Thursday, October 29, 2015

Candyland: The inside scoop

No one decorated their yard with severed legs, dismembered children, and Day of the Dead tableaux when I was growing up. We were lucky if neighbors remembered to put out a pumpkin.

Half the time, they didn't even bother to stick around. There'd just be a basket of candy on the porch with "Boo! From the Hendersons" scribbled across a piece of graph paper. As the basket held nothing but Smarties, the Hendersons often found an unpleasant return on their investment. But not from my quarter, I assure you.

Me and my friends, we never tricked. That would have taken both too much time and too much imagination. We didn't even bother with regulation costumes after the age of five. A little grease paint, a torn shirt, and we were good to pillage. Sugar. We wanted sugar, and nothing but sugar. Specifically, chocolate sugar. "Open wide for Chunkies!" (Which must be the creepiest ad slogan ever.) No time to chat, just in and out, done and done.

Most parents in the subdivisions spent Halloween watching Gunsmoke, and would answer the door feigning only the barest vestige of interest. But there was always that one house. That house where the grown-ups were way too excited, way too invested in the evening's entertainment. For whatever reason, they had passed through adolescence and teenagery into dotage, somehow blissfully unaware of Halloween's true purpose.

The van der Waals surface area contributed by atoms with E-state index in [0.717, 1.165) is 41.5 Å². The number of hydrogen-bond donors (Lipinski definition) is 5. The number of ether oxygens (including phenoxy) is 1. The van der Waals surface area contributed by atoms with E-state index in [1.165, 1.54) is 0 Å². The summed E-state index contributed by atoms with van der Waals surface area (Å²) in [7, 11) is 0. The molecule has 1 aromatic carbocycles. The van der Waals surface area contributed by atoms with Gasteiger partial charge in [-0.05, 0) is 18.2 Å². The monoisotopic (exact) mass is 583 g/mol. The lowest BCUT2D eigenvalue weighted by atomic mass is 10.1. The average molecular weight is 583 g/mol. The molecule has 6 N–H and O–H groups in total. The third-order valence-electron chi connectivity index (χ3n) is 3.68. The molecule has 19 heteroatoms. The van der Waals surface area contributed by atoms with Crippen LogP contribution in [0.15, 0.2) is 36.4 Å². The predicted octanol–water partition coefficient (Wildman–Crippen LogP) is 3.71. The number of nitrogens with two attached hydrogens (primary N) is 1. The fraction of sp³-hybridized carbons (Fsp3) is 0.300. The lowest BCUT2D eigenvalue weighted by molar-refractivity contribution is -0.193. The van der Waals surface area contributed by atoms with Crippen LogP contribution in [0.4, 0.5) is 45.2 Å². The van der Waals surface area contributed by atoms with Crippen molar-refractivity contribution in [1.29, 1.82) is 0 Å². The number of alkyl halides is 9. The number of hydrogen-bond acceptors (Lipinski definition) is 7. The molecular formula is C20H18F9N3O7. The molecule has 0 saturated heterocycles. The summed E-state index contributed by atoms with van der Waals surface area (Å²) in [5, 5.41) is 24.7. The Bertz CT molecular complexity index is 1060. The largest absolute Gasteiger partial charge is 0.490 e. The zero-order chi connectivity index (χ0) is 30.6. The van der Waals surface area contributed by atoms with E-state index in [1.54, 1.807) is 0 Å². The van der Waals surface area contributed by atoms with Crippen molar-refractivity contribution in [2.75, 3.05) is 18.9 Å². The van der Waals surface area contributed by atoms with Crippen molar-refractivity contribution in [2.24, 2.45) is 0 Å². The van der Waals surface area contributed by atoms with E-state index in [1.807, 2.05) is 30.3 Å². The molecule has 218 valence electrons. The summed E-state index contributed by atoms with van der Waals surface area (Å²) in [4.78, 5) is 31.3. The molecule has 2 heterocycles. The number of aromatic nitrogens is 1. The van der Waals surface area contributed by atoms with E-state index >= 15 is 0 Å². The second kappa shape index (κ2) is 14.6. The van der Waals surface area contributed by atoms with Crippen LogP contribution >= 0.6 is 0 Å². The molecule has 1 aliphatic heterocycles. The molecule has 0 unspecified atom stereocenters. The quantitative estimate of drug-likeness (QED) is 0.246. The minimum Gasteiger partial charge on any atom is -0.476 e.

So these -- we'll call them "enthusiasts" -- had a yard decorated with some sort of children of the corn configuration. The mom dressed up as Morticia and the dad as a vampire. While the Addams Family theme played in the background, they'd greet us with a cauldron of Hi-C fruit punch and dry ice and say, "Come into our chamber, my pretties."

We had no choice, we had to go inside, they played bridge with our parents. Thus, we'd waste precious chocolate-accumulating minutes dipping our hands in a bowl of cold spaghetti labeled INTESTINES, peeled grapes labeled "EYE BALLS." We'd smile politely. "Oh, that was real spooky, Mrs. Johnston." And she'd wag her finger and say, "Mrs. Johnston? Who is this Mrs. Johnston you speak of? Gomez, Do you know a Mrs. Johnston?" Then Mr. Johnston would jump out from behind a door and flap his cape, "Cara mia!"